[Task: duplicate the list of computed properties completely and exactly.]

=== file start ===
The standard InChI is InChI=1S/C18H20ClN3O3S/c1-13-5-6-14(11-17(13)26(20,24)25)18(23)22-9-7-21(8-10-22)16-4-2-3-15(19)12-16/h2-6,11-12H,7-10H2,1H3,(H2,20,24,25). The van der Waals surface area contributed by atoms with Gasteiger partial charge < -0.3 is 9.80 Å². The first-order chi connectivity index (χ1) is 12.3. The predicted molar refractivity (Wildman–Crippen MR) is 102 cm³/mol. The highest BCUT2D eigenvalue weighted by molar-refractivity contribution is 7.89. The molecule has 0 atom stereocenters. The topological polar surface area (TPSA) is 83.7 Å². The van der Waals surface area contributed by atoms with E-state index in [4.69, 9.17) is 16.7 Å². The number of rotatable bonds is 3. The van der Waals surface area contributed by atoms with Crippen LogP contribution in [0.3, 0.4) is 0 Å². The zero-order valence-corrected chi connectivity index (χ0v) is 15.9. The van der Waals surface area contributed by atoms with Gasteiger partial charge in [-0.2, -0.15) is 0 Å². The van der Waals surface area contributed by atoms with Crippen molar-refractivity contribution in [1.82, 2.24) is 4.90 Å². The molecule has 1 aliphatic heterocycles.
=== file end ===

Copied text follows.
The standard InChI is InChI=1S/C18H20ClN3O3S/c1-13-5-6-14(11-17(13)26(20,24)25)18(23)22-9-7-21(8-10-22)16-4-2-3-15(19)12-16/h2-6,11-12H,7-10H2,1H3,(H2,20,24,25). The van der Waals surface area contributed by atoms with Gasteiger partial charge < -0.3 is 9.80 Å². The first-order chi connectivity index (χ1) is 12.3. The predicted molar refractivity (Wildman–Crippen MR) is 102 cm³/mol. The highest BCUT2D eigenvalue weighted by molar-refractivity contribution is 7.89. The molecule has 0 atom stereocenters. The topological polar surface area (TPSA) is 83.7 Å². The van der Waals surface area contributed by atoms with E-state index in [4.69, 9.17) is 16.7 Å². The number of rotatable bonds is 3. The van der Waals surface area contributed by atoms with Crippen LogP contribution in [0.3, 0.4) is 0 Å². The zero-order valence-corrected chi connectivity index (χ0v) is 15.9. The van der Waals surface area contributed by atoms with Gasteiger partial charge in [-0.2, -0.15) is 0 Å². The van der Waals surface area contributed by atoms with Crippen molar-refractivity contribution in [1.82, 2.24) is 4.90 Å². The molecule has 1 aliphatic heterocycles.